NEW YORK (CNNMoney.com) -- Treasuries turned around from Monday's rally, as investors shrugged off the latest housing data.
Prices on the 10-year note and 30-year bond fell slightly on weak demand, while shorter term notes, including the 2-year and the 5-year, inched up.
Traders were taking a wait-and-see stance as they awaited clarity on the Federal Reserve's plans.
Financial markets are already counting on a major announcement from the Fed in November -- launching a second large round of asset purchases, or so-called quantitative easing -- as a way to stimulate the economy.
Anticipating that a large government purchase would push Treasury yields down, investors have been trying to front-run the government's trade -- leading to a recent surge in bonds, said Kenneth Naehu, managing director and head of fixed income at Bel Air Investment Advisors.
But without any big buys from the government on Tuesday, Naehu said traders are waiting for other hints as to what Fed officials could decide at their next meeting in November.
The Fed bought $6.3 billion in Treasuries Monday and $4.7 billion last week, but didn't announce any purchases on Tuesday.
"Today, with the lack of government support in there, you could have buyers and sellers of Treasuries on the sidelines waiting," Naehu said.
This week, bond traders will also be closely watching more than a dozen speeches from Fed officials for more clues about monetary policy going forward.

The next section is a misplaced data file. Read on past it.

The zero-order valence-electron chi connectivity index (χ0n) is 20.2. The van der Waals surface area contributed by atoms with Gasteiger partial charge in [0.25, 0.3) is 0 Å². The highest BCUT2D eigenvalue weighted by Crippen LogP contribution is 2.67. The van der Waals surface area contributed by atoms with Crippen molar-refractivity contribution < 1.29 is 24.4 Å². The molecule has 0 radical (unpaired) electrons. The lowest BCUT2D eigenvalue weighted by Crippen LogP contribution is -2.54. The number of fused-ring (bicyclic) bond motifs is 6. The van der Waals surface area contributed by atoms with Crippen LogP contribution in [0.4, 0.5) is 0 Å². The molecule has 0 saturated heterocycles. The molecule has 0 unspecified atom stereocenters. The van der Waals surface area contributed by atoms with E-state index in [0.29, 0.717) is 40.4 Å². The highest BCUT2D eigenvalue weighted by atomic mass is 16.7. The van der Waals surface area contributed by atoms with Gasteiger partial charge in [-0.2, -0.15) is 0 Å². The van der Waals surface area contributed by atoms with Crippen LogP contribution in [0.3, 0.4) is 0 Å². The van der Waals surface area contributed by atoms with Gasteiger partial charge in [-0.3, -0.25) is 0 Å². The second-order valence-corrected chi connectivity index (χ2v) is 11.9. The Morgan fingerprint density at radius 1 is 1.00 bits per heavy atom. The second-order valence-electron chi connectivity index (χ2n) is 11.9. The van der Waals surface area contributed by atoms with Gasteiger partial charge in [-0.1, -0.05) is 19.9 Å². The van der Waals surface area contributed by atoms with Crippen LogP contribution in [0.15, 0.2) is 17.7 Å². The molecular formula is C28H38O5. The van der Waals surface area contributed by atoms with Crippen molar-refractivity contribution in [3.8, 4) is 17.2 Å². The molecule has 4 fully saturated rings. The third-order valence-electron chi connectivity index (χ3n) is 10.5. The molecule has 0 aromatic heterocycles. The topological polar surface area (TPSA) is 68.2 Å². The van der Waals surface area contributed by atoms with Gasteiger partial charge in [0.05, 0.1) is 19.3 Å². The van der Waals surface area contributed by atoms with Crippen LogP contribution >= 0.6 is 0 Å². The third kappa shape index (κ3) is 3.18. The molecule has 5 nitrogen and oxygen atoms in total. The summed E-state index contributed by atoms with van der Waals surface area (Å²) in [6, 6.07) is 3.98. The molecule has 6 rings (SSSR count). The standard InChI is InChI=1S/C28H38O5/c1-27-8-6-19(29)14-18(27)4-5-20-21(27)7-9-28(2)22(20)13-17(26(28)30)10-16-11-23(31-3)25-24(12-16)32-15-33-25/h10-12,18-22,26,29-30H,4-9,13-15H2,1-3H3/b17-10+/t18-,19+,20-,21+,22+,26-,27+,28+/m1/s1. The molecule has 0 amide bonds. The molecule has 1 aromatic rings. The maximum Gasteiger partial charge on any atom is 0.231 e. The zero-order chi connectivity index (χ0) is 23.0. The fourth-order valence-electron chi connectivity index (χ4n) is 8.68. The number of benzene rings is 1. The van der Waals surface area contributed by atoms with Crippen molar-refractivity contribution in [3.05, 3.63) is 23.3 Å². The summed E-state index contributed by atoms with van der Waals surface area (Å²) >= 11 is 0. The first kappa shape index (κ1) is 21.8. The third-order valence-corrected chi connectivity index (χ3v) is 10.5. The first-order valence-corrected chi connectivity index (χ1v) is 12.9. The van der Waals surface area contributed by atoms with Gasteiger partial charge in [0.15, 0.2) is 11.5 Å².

At separate events on Tuesday, Atlanta Fed President Dennis Lockhart and Chicago Fed President Charles Evans -- both non-voting members of the Fed -- pushed for more quantitative easing.
Earlier on Tuesday, a reading on new home construction in September blew away expectations, however, building permits lagged behind.
What yields are doing: The yield on the benchmark 10-year note rose to 2.52%, from 2.51% Monday.
Yields for the 30-year bond inched up to 3.96%, from 3.94%. The 5-year note fell to 1.12%, and the 2-year note hit 0.37%.
|Overnight Avg Rate||Latest||Change||Last Week|
|30 yr fixed||4.41%||4.44%|
|15 yr fixed||3.33%||3.31%|
|30 yr refi||4.39%||4.41%|
|15 yr refi||3.31%||3.30%|
Today's featured rates:
The company continues to struggle with convincing marketers to pay as much for mobile ads as they do for desktop ads. More
Pamela Knighton, a 51-year-old social worker from Cuthbert, Ga. who earns less than $25,000 a year, had been really looking forward to her $4,300 tax refund last year. More